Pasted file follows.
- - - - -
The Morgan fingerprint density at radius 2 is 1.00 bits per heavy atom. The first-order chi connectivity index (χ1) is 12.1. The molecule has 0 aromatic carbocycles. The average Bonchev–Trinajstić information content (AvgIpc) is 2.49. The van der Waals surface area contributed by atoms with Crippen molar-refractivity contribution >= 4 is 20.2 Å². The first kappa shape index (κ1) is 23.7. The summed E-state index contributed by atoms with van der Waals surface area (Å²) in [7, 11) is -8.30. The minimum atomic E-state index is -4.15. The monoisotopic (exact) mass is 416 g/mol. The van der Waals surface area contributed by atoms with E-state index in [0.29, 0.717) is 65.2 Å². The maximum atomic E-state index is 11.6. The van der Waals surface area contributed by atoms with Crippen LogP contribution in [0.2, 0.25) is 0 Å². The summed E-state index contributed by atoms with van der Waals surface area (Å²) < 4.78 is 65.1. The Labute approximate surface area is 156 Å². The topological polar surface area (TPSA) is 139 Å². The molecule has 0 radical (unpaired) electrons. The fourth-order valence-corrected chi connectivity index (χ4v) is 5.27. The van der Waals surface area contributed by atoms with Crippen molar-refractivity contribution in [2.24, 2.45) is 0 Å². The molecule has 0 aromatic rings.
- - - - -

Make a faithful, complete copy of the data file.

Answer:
The Morgan fingerprint density at radius 2 is 1.00 bits per heavy atom. The first-order chi connectivity index (χ1) is 12.1. The molecule has 0 aromatic carbocycles. The average Bonchev–Trinajstić information content (AvgIpc) is 2.49. The van der Waals surface area contributed by atoms with Crippen molar-refractivity contribution >= 4 is 20.2 Å². The first kappa shape index (κ1) is 23.7. The summed E-state index contributed by atoms with van der Waals surface area (Å²) in [7, 11) is -8.30. The minimum atomic E-state index is -4.15. The monoisotopic (exact) mass is 416 g/mol. The van der Waals surface area contributed by atoms with E-state index in [0.29, 0.717) is 65.2 Å². The maximum atomic E-state index is 11.6. The van der Waals surface area contributed by atoms with Crippen LogP contribution in [0.2, 0.25) is 0 Å². The summed E-state index contributed by atoms with van der Waals surface area (Å²) < 4.78 is 65.1. The Labute approximate surface area is 156 Å². The topological polar surface area (TPSA) is 139 Å². The molecule has 0 radical (unpaired) electrons. The fourth-order valence-corrected chi connectivity index (χ4v) is 5.27. The van der Waals surface area contributed by atoms with Crippen molar-refractivity contribution in [2.24, 2.45) is 0 Å². The molecule has 0 aromatic rings.